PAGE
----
Ali Smith’s Winter

winterIn the second of Ali Smith’s new series, we’re now into winter, a season of things dead. In fact, the opening chapter later turns out to be a list of those things which, if typed into Google and followed by ‘is’ and ‘d’, come up as ‘dead

‘art is dead.

Then he tries the word masochism.

Masochism doesn’t come up as dead.

Love, however, is definitely dead.’

And for Art, the son of the aging, reclusive Sophia, living alone in Cornwall, and the nephew of the aging, politically-engaged Iris, love is certainly dead. His girlfriend, Charlotte, has left him, infuriated by what she sees as his solipsistic and ‘politically-selfish’ responses to the crises of the world around him. She maintains a half-presence throughout the novel through her hacking of Art’s Twitter account, using fake posts to humiliate him. She’s also destroyed his laptop, which means that he’s unable to return to his blog, Art in Nature (itself a brilliantly ‘Smith-esque’ pun). Art, for the sake of keeping up appearances, pays a young woman, the rather marvellous Lux, to accompany him to his mother’s house for Christmas and to pretend she is Charlotte. Fake identifies, fake accounts (Art admits to Lux that one of his most successful blog posts about puddles is based on a memory that he has made up), fake memories, all permeate the novel – most fittingly for a year in which ‘Fake News’ has been named by Collins Dictionary as its ‘Word of the Year’.

However, Smith also offers us a world, at the dying point of the year, which taps into our ties with the physical world around us. Stones, earth, a large chunk of landscape Art imagines floating above his head, offer some sense of permanence, although the dark nights of winter hold many mysteries too, and make for richly gothic moments. Stones, disembodied heads, shift shape, become smooth.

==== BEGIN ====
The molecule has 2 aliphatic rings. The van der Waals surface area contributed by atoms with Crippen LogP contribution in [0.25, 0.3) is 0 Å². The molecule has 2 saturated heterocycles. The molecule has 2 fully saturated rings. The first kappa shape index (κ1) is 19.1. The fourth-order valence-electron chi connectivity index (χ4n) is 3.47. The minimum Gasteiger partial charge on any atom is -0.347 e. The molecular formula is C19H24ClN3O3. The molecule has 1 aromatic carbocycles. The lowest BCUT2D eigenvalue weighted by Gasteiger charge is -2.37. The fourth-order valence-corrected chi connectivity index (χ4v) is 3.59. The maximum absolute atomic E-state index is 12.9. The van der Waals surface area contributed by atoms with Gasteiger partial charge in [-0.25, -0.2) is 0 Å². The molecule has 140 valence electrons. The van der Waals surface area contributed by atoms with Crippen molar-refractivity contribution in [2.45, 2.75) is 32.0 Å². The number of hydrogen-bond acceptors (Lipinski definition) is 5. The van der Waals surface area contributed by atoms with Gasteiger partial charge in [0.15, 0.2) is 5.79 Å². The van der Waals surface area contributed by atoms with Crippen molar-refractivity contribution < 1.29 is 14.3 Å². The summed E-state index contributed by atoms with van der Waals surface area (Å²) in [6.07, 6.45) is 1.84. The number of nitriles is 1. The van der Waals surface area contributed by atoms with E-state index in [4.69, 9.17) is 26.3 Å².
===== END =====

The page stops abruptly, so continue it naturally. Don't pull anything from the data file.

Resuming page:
Like Autumn, Winter features a politically-engaged older woman, a member of the Greenham Common generation. Often at odds with the younger generation, Iris, like Elizabeth’s mother before her, sees the scope of problems more readily than her nephew, caught up in his own problems, is willing to. She’s been a political agitator from early on and is a vigorous voice in the novel. We’re perhaps reminded of the need to look at what is happening around us. However, Smith also gentky mocks the ‘quiet wisdom-from-experience aging-female’ trope, allowing Sophia to remain resolutely focused on herself, working very effectively as a foil to her sister.

Once again, cultural and social references are thoroughly embedded within the story. This time, Barbara Hepworth, Elvis Presley and Charlie Chaplin feature. Dickens’ A Christmas Carol is evoked many times, explicitly and otherwise. Indeed, one of the structural devices of Winter, ‘Let’s see another Christmas. This one is the one that happened in 1991’ is the authorial voice which takes us, flitting through time, to land at different points in the lives of Sophia and Art so we can witness and perhaps understand. This is not the only time we are silent observers of events – as with Autumn, Smith reframes events of the past year, usually with unnamed protagonists (although Boris does get an amusing mention), so that we see them as from a distance, and so from afresh. Trump’s rallies feature, inevitably. The tragedy of Grenfell is captured simply. ‘The building has gone up in flames so fast in the first place because it’s been shoddily renovated, not being for the use or the residence of people with a lot of money. Another account of life in 2017 is the moment a female MP is ‘woofed’ at in Parliament:

A man barks at a woman.

I mean barks like a dog. Woof woof.

This happens in the House of Commons.

Smith’s dry recounting of Nicholas Soames’ behaviour needs little in the way of analysis. Her incredulity is evident. For me, this novel is, perhaps more so than Autumn, a reminder that women on the front line of political agitation and change face immense challenges.

Despite this, Winter, for all its title may suggest, is a warm novel, one of reunions and responsibilities perhaps being re-shouldered. It has the magic of the dark nights and the optimism that the season offers. It moves us forward into a new year and, eventually, Spring.

Read my review of Ali Smith’s Autumn here:

Ali Smith’s Autumn – the way we are now


4 thoughts on “Ali Smith’s Winter

  1. Pingback: Ali Smith’s volatile Spring | Books and Wine Gums

  2. Pingback: Ali Smith’s Summer | Books and Wine Gums

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